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The US Supreme Court releases opinions on Tuesday and Wednesday mornings, and on the third Monday of each sitting. The public is usually alerted a few days prior to an opinion being released, but the specific case name and docket number are kept secret until the formal announcement. This practice may begin as early as October of the new Term and typically ends in late June or early July of the following year.

For more information, see Related Questions, below.

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14y ago
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13y ago

The US Supreme Court typically hears cases on Monday, Tuesday and Wednesday mornings, beginning on the first Monday in October and ending (usually) in the last week of April.

When operating under their standard schedule, they hear two sets of oral arguments per day, beginning at 10:00 and ending at noon. Each set of arguments receives one hour of the justices' attention, unless they have granted leave for time extensions, or to hear arguments from the United States (if not already a party to the case) or other amici ("friends" who are not party to the case but have a significant interest in its outcome.

On occasion, the justices will hear cases pre-term, in September, or on Monday, Tuesday, or Wednesday afternoons, depending on how full their docket is and the schedules of those who must be present.

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13y ago

The US Supreme Court releases opinions on Tuesday and Wednesday mornings, and on the third Monday of each sitting. The public is usually alerted a few days prior to an opinion being released, but the specific case name and docket number are kept secret until the formal announcement. This practice may begin as early as October of the new Term and typically ends in late June or early July of the following year.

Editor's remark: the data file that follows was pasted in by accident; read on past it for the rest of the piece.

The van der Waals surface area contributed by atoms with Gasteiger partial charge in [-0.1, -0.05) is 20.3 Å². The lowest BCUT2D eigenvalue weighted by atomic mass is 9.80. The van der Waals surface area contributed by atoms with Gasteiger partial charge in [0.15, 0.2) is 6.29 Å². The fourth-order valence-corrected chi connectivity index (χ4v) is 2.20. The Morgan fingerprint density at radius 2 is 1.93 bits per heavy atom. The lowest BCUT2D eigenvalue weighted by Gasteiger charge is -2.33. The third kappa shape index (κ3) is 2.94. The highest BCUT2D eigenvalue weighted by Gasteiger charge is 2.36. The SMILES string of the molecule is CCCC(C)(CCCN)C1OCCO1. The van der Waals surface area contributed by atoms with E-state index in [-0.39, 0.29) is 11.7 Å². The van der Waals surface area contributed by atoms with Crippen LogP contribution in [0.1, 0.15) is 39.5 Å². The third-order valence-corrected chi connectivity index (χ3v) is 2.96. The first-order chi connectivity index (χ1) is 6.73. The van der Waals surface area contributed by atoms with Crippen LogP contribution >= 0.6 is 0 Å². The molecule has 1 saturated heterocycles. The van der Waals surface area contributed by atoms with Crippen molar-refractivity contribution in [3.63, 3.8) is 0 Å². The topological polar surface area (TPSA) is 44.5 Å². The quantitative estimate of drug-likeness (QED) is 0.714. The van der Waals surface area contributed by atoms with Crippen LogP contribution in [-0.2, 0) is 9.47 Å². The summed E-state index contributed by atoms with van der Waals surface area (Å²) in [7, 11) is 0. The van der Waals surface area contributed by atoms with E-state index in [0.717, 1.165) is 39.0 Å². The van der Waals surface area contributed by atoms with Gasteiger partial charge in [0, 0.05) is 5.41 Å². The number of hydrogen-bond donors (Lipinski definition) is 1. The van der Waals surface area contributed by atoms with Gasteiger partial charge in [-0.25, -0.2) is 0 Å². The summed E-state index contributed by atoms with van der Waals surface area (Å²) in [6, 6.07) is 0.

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14y ago

The US Supreme Court releases opinions on Tuesday and Wednesday mornings, and on the third Monday of each sitting. The public is usually alerted a few days prior to an opinion being released, but the specific case name and docket number are kept secret until the formal announcement.

The justices always convening morning sessions at 10:00 am. First, the Marshall of the Court announces their entrance, then they are seated in order of seniority.

When an opinion released, the Chief Justice announces the docket number, title, and name of the justice presenting the outcome (if it's someone other than him). The primary author of the opinion may then recite the written opinion verbatim, read a specially prepared summary, or talk about the case extemporaneously.

If no arguments are being heard that day, the Court recesses after the opinion is rendered.

The Court publishes a preliminary copy of the written opinion, called a "bench opinion," which is distributed free of charge in the Supreme Court building. Bench opinions are also distributed to a few select digital outlets, such as law schools. A few days later, the Court publishes the "slip opinion," a proofread and corrected update to the bench opinion which supersedes the bench opinion in authority. The slip opinion is also published on the Supreme Court website (see Related Links).

(Slip opinions are later superseded by "preliminary prints," then by the bound version. In case of discrepancies, the most recently released version is considered authoritative. If discrepancies occur between the printed and electronic versions, the print version is authoritative.)

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14y ago

When the justices are sitting, opinions are usually released on Tuesday and Wednesday mornings, and on the third Monday of each session (no arguments are heard that day). In May and June, when the Court has finished hearing oral arguments for the Term, opinions are often released only once a week, usually on Monday, unless Monday is a holiday.

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Q: When does the US Supreme Court hear cases?
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Continue Learning about American Government

Does the Arizona Court of Appeals must hear all death penalty cases?

Yes, the state supreme courts are compelled to hear all death row appeals; but No, the US Supreme Court is not required to hear capital appeals.Death row appeals are part of the mandatory jurisdiction of State supreme courts, but the US Supreme Court is no longer required to review capital punishment cases. The Judiciary Act of 1925 allowed the US Supreme Court discretion to determine what cases to hear, with a few exceptions. Congress eliminated mandatory jurisdiction over death penalty cases in 1988.